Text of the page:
High Blood Sugar: Know the Symptoms of Spikes!

Most of the food we eat is broken down into glucose — the fuel that keeps our bodies running. But when you have diabetes, your body doesn’t effectively process glucose leading excess to build up in your bloodstream. Chronic high blood sugar can lead to a number of disastrous health consequences including damage to nerves and vital organs of the body. That’s why it’s so important to know what symptoms to look out for so that you can deal with spikes in glucose and prevent them in the future!

Common Causes

Your blood sugar levels fluctuate all day long as you eat, drink, digest, and move about your daily life. Starchy and sugary foods cause your glucose levels to rise immediately, but consistently elevated levels can have a number of causes like…
– not taking prescribed medications.
– incorrect dosage.
– expired insulin.
– poor nutrition.
– emotional stress.
– illness or infection.
– steroids or certain other medications.
– physical stress, such as an injury or surgery

Be sure to check your blood sugar levels as recommended by your doctor and contact them if you’re experiencing unusually high numbers. Keep a detailed food journal and record your glucose readings so that you can pinpoint what might be causing spikes.

You may immediately feel the effects of a blood sugar spike or they may be more mild and less noticeable. Symptoms generally begin to occur after your glucose levels exceed 250mg/dL and will worsen over time. The top 5 signs you need to look out for are:
– frequent urination
– fatigue
– increased thirst
– blurred vision
– headache
If you’re experiencing any of these symptoms, it’s probably a good idea to perform a finger stick to check your level.

STOP: Seek Immediate Medical Attention
After extended periods of elevated blood sugar levels, people with diabetes are prone to developing diabetic ketoacidosis — a potentially deadly condition that causes the blood to become too acidic. Seek immediate emergency medical attention if you experience the following symptoms:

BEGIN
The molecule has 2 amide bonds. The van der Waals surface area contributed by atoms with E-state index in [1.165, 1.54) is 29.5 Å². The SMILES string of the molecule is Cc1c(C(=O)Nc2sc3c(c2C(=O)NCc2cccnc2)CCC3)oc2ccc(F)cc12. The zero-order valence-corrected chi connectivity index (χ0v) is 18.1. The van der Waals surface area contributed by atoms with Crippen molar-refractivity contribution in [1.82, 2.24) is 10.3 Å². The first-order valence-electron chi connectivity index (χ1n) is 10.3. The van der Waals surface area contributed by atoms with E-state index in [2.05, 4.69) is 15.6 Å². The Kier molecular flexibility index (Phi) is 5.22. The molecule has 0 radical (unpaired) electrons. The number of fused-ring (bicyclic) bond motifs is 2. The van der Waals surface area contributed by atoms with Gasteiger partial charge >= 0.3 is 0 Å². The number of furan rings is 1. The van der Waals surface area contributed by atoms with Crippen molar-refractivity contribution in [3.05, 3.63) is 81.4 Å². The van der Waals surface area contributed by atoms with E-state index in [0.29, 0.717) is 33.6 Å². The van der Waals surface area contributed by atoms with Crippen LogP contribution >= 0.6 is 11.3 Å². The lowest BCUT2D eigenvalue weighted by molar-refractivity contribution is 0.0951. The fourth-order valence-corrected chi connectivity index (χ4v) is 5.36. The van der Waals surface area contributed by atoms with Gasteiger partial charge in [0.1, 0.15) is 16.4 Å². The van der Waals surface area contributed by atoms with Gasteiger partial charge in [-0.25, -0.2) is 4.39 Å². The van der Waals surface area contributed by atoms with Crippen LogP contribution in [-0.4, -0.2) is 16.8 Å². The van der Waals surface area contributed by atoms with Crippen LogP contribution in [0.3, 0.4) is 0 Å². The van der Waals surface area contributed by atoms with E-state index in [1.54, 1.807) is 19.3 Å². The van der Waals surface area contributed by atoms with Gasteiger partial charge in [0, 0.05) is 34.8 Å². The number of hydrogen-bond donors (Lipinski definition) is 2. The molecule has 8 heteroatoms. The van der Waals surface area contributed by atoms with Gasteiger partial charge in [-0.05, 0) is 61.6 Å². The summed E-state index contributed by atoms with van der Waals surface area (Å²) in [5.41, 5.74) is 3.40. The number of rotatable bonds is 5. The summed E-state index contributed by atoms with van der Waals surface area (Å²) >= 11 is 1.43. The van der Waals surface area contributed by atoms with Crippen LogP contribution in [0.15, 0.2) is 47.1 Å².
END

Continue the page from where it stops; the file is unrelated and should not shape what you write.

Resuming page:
– fruity smelling breath or sweat
– nausea and vomiting
– severe dry mouth
– trouble breathing
– weakness
– pain in the abdominal area
– confusion

Now What?
If your glucose levels are normally under control and you are experiencing a sugar spike there are steps you can take to help lower your levels. Exercising and drinking water after eating can help lower your blood sugar. You may also use an insulin injection as directed by your doctor. Be careful — insulin used improperly can cause low blood sugar and a whole host of other problems!

As Benjamin Franklin said, “an ounce of prevention is worth a pound of cure.” The same is true in the case of blood sugar spikes. It’s much easier and better for your long term health to prevent spikes in glucose levels whenever possible. Stick to a healthy diet plan, avoid high glycemic index foods, exercise regularly, and watch your carbs.

The best way to handle blood sugar spikes is to do your best to keep them from happening to begin with. Be diligent in checking your levels and keep your doctor informed so they can adjust your treatment as needed before major problems arise.

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